“Anyone claiming that America’s economy is in decline is peddling fiction.” —President Obama, 2016 State of the Union address
President Obama doesn’t know me from Adam, but I am certainly guilty of peddling what he calls “fiction” about the American economy.
I guess he must have missed the stock market’s start this year. The Dow Jones Industrial Average lost over 1,000 points, from 17,591 at the close on December 31 to 16,519 by the end of the week—a loss of over 6% in one week. That’s more than in any other first week of the year since 1928.
That’s painful, but I expect the losses to get even worse. Here’s why:
Not Peddling Fiction #1: When I first got into the investment business, I was told that utility stocks were perfect for widows and orphans. Well, if that’s true, a whole bunch of widows and orphans are singing the blues because the Dow Jones Utilities Index peaked in January of 2015 and has trended down since.
Not Peddling Fiction #2: Small-cap stocks have been hit hard. The Value Line, S&P Small Cap Index, S&P Mid Cap Index, and Russell 2000 all peaked in the middle of 2015. The Russell 2000 is down more than 20% from its June high… officially entering a bear market.
Not Peddling Fiction #3: The Dow Jones Transportation index peaked in December 2014 and has trended down since. The Dow Jones Transportation Average is down 24% from December 2014.
Not Peddling Fiction #4: The S&P 500 is a weighted index, which means that large-cap stocks are more heavily weighted. However, if each stock had equal weighting, the performance of the S&P 500 would look very different. According to Jefferies & Company, the average stock in the S&P 500 is down 20% or more from its 52-week high.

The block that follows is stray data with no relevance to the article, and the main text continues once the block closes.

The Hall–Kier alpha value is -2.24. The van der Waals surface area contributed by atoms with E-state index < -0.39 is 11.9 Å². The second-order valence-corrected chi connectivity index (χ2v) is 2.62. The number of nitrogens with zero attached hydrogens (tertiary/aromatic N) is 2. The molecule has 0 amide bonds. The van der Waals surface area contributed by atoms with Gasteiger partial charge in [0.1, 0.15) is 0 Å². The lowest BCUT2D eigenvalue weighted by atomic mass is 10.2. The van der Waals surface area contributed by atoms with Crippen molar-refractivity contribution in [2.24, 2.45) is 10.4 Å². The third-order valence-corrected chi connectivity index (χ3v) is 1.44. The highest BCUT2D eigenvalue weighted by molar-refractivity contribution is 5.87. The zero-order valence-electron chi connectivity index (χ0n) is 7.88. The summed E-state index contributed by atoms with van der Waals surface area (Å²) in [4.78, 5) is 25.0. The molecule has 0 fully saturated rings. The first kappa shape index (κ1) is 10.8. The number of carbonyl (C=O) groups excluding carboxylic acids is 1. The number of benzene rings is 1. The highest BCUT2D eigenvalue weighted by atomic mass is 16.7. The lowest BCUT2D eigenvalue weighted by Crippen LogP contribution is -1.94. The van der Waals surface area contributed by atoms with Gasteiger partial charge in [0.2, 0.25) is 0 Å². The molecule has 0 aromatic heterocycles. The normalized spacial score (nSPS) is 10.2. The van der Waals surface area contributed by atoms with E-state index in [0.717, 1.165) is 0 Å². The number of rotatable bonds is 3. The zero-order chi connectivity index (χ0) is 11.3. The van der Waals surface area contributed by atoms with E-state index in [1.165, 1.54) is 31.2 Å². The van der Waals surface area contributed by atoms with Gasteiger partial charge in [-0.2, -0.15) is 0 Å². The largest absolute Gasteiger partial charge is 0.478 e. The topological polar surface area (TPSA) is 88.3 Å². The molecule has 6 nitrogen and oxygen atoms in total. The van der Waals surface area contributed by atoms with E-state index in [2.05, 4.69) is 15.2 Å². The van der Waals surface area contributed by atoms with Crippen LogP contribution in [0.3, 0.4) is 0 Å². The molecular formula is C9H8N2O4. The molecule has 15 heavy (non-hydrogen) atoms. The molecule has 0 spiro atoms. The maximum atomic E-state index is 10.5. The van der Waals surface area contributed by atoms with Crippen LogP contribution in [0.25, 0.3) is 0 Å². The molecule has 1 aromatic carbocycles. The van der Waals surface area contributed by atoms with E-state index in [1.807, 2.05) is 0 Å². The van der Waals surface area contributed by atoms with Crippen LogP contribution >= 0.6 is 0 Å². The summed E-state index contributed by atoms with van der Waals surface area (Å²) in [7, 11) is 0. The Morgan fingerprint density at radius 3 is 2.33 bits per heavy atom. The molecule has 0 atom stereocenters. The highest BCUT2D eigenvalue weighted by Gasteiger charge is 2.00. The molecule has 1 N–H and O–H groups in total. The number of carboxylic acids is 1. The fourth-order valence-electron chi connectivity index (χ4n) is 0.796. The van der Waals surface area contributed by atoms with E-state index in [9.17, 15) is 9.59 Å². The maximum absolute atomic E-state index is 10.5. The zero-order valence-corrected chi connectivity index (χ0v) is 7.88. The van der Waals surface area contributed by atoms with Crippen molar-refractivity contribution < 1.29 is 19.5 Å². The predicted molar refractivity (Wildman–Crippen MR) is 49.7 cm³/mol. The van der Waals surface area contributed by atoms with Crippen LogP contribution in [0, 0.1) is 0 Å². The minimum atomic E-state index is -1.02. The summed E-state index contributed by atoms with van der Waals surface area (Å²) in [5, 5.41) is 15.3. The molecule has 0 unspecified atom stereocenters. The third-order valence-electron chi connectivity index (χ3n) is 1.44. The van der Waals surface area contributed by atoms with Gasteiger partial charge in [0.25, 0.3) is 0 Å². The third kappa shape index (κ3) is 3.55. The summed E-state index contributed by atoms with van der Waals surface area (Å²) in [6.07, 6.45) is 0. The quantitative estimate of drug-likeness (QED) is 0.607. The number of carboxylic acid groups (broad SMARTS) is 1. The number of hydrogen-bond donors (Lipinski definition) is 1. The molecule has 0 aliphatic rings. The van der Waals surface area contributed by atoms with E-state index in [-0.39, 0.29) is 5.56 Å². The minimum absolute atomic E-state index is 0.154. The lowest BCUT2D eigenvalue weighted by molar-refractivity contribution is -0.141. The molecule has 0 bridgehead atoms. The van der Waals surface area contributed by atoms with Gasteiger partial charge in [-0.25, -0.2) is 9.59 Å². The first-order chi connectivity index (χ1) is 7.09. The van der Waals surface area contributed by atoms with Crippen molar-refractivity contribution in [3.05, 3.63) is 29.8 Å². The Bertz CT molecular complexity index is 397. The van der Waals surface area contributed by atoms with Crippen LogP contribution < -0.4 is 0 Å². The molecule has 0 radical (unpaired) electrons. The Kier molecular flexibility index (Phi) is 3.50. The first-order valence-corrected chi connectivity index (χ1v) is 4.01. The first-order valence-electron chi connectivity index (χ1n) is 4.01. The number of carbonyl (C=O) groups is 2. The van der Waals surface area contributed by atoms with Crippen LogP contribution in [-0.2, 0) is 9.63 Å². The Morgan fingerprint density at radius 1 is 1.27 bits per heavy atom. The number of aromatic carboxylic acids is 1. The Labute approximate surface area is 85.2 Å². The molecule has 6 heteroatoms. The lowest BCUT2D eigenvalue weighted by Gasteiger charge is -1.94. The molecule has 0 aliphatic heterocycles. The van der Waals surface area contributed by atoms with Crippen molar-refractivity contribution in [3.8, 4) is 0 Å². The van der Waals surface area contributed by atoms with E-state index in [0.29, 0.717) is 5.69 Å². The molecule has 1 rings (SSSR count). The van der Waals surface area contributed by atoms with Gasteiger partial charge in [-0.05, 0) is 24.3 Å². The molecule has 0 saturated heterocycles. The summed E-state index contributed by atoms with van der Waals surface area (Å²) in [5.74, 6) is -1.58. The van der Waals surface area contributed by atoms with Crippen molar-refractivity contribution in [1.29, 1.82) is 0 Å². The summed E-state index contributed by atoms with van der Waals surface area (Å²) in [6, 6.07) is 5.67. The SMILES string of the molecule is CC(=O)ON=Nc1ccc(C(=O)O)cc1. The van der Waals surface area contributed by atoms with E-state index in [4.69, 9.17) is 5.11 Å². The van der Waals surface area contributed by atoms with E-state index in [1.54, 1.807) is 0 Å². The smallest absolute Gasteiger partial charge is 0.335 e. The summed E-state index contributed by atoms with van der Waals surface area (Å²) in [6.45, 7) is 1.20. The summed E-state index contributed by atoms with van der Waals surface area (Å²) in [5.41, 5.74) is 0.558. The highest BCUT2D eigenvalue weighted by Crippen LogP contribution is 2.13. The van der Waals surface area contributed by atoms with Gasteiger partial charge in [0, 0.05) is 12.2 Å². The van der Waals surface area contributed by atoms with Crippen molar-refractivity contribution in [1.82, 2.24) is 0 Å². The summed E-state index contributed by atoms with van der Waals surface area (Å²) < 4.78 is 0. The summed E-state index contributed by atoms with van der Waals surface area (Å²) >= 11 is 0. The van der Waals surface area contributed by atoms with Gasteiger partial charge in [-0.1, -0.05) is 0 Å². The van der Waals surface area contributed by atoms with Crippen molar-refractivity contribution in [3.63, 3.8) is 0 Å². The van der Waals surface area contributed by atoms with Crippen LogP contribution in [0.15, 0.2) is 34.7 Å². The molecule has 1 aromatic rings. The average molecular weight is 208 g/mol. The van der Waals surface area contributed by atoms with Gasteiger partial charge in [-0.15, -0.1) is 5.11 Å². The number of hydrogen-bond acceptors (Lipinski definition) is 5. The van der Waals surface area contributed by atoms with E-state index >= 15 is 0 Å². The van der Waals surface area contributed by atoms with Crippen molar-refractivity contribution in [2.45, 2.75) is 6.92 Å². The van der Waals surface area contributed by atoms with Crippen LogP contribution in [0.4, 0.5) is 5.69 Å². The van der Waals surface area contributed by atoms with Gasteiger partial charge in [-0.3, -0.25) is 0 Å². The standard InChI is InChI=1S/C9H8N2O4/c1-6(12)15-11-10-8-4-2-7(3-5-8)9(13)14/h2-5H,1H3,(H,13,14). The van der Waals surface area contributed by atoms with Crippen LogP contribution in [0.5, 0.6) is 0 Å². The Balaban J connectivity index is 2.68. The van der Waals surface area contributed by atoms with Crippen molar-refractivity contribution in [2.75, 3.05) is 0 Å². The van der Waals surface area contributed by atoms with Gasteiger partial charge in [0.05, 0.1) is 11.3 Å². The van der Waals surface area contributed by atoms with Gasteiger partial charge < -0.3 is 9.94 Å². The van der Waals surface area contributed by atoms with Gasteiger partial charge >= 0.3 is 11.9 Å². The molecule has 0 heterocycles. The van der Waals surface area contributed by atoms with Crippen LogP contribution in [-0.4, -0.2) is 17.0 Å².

Not Peddling Fiction #5: The Nasdaq is even more guilty of a large-cap bias. If it weren’t for Facebook, Apple, Netflix, and Google—collectively referred to as the “FANG” stocks—the Nasdaq index would have finished with a loss in 2015. Each of those four stocks was up between 30% and 156% in the last 12 months.
I could go on, but I’m just a nobody. Though maybe President Obama would listen to Kaushik Basu, head economist of the World Bank: “There are severe fault lines beneath the surface. The global economy, and in particular the emerging economies, could hit a severe road bump.”
In fact, the World Bank trimmed its global growth forecast for the third straight year, reducing its global GDP growth forecast from +3.3% to +2.9%.
Call me a pessimist, a bear, an idiot, or guilty of peddling fiction… but my personal portfolio and that of my Rational Bear subscribers is prepared for the stock market to not only fall but profit from falling stock prices.
By the way, if you want to hear my bear market arguments live and in person—and watch some heavyweights like Neil Howe of The Fourth Turning fame, Gluskin Sheff Chief Economist David Rosenberg, and many others—consider joining us at this year’s Strategic Investment Conference in Dallas. The date is May 24-27... for more details, click here.
30-year market expert Tony Sagami leads the Yield Shark and Rational Bear advisories at Mauldin Economics. To learn more about Yield Shark and how it helps you maximize dividend income, click here. To learn more about Rational Bear and how you can use it to benefit from falling stocks and sectors, click here.